## Tuesday, February 27, 2018

### (R) Wilcox Signed Rank Test (SPSS)

In this entry, we will be learning how to utilize the Wilcox Signed Rank Test. This article is the first article in a series of articles which will discuss non-parametric tests.

What is a non-parametric test?

A non-parametric test is a method of analysis which is utilized to analyze sets of data which do not comply with a specific distribution type. As a result of such, this particular type of test is by design, more robust.

Many tests require as a prerequisite, that the underlying data be structured in a certain manner. However, typically these requirements do not significantly cause test results to be adversely impacted, as many tests which are parametric in nature, have a good deal of robustness included within their models.

Therefore, though I believe that it is important to be familiar with tests of this particular type, I would typically recommend performing their parametric alternatives. The reason for this recommendation relates to the general acceptance and greater familiarity that the parametric tests provide.

Wilcox Signed Rank Test

The Wilcox Signed Rank Test provides a non-parametric alternative to both the One Sample Student’s T-Test, and the Paired Student’s T-Test. This test, shares a particular commonality with the other non-parametric tests which will be discussed in later articles, in that, it utilizes a ranking system to increase the robustness of measurements. The test is named for Frank Wilcoxon, the chemist and statistician who initially derived it.

Wilcox Signed Rank Test (One Sample)

Example:

A factory employee believes that the cakes produced within his factory are being manufactured with excess amounts of corn syrup, thus altering the taste. 10 cakes were sampled from the most recent batch and tested for corn syrup composition. Typically, each cake is measured to contain a median value of 20% corn syrup. Utilizing a 95 % confidence interval, can we assume that the new batch of cakes contain more than a median measurement of 20% corn syrup?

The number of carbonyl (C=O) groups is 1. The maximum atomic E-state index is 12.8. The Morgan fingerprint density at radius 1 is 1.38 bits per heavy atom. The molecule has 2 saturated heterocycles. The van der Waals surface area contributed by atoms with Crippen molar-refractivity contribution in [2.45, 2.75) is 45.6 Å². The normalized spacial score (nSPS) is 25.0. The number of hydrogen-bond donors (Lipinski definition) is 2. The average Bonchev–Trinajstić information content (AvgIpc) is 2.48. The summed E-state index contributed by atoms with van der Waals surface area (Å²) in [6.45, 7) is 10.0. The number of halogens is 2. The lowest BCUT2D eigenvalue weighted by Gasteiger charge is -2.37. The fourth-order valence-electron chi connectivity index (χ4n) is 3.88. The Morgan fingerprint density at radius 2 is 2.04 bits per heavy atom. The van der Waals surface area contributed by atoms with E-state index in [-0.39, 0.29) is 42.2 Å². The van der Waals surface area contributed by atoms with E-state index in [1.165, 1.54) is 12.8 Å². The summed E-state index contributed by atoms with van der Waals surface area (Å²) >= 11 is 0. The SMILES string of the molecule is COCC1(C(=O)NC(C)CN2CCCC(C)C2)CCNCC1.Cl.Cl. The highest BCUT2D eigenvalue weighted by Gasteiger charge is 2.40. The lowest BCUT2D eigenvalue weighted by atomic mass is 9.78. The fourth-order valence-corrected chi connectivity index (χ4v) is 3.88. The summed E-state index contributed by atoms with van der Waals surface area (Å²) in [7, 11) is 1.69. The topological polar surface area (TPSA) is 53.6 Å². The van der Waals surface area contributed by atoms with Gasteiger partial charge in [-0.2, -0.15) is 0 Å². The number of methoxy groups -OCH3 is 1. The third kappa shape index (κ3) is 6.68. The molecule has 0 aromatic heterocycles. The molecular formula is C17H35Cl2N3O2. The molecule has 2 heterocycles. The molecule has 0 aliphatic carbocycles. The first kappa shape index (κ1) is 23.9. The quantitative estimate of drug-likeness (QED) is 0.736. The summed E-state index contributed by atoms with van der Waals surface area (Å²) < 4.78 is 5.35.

The levels of the samples were:

.27, .31, .27, .34, .40, .29, .37, .14, .30, .20

Our hypothesis test will be:

H0: m = .2
HA: m > .2

The t-test equivalent of this hypothesis would be:

H0: u = .2
HA: u > .2

(If we were measuring mean values)

The key difference being that Wilcox Signed Rank Test is testing median values, while the t-test is testing mean values.

With our hypothesis created, we can assess that mu = .2, and that this test will be right tailed.

Within the R platform, the code required to perform this analysis is as follows:

# Wilcox Signed Rank Test (One Sample) #

N <- c(.27, .31, .27, .34, .40, .29, .37, .14, .30, .20)

wilcox.test(N, alternative="greater", mu= .2, conf.level = 0.95)

# " alternative = " Specifies the type of test that R will perform. "greater" indicates a right tailed test. "left" indicates a left tailed test."two.sided" indicates a two tailed test. #

Which produces the output:

Wilcoxon signed rank test with continuity correction

data: N
V = 44, p-value = 0.006386
alternative hypothesis: true location is greater than 0.2

Warning messages:
1: In wilcox.test.default(N, alternative = "greater", mu = 0.2, conf.level = 0.95) :
cannot compute exact p-value with ties
2: In wilcox.test.default(N, alternative = "greater", mu = 0.2, conf.level = 0.95) :
cannot compute exact p-value with zeroes

You can ignore the error messages. Due to two values being similar within our data set, R could not assign the values separate ranks. Since ranking in a primary component of the model’s analysis, the R console is making you aware that these similarities exist. Also, since the Wilcox Signed Rank Test relies on the differences of two data values to derive these ranks, you are being informed that there is no secondary values from which to create these values. To understand exactly what this means, you will first have to learn how to derive the results of this test by hand.

V = The sum of ranks assigned to the differences of positive values derived from the initial values of the data. This would be the value of the T+ variable if calculating the test by hand. This value provides no additional significance pertaining to analysis.

Since the p-value is less than .05, we conclude that at a 95% confidence interval, that the cakes that are being produced contain an excess amount of corn syrup.

The t-test equivalent of this analysis would resemble:

(If we were measuring mean values)

N <- c(.27, .31, .27, .34, .40, .29, .37, .14, .30, .20)

t.test(N, alternative = "greater", mu = .2, conf.level = 0.95)

# " alternative = " Specifies the typer of test that R will perform. "greater" indicates a right tailed test. "left" indicates a left tailed test."two.sided" indicates a two tailed test. #

Which would produce the output:

data: N
t = 3.6713, df = 9, p-value = 0.002572
alternative hypothesis: true mean is greater than 0.2
95 percent confidence interval:
0.244562 Inf
sample estimates:
mean of x
0.289

From observing the output of both tests, you can witness the slight differentiation of p-values provided by the two analysis methods: p-value = 0.006386 (Wilcox) vs. 0.002572 (T-Test).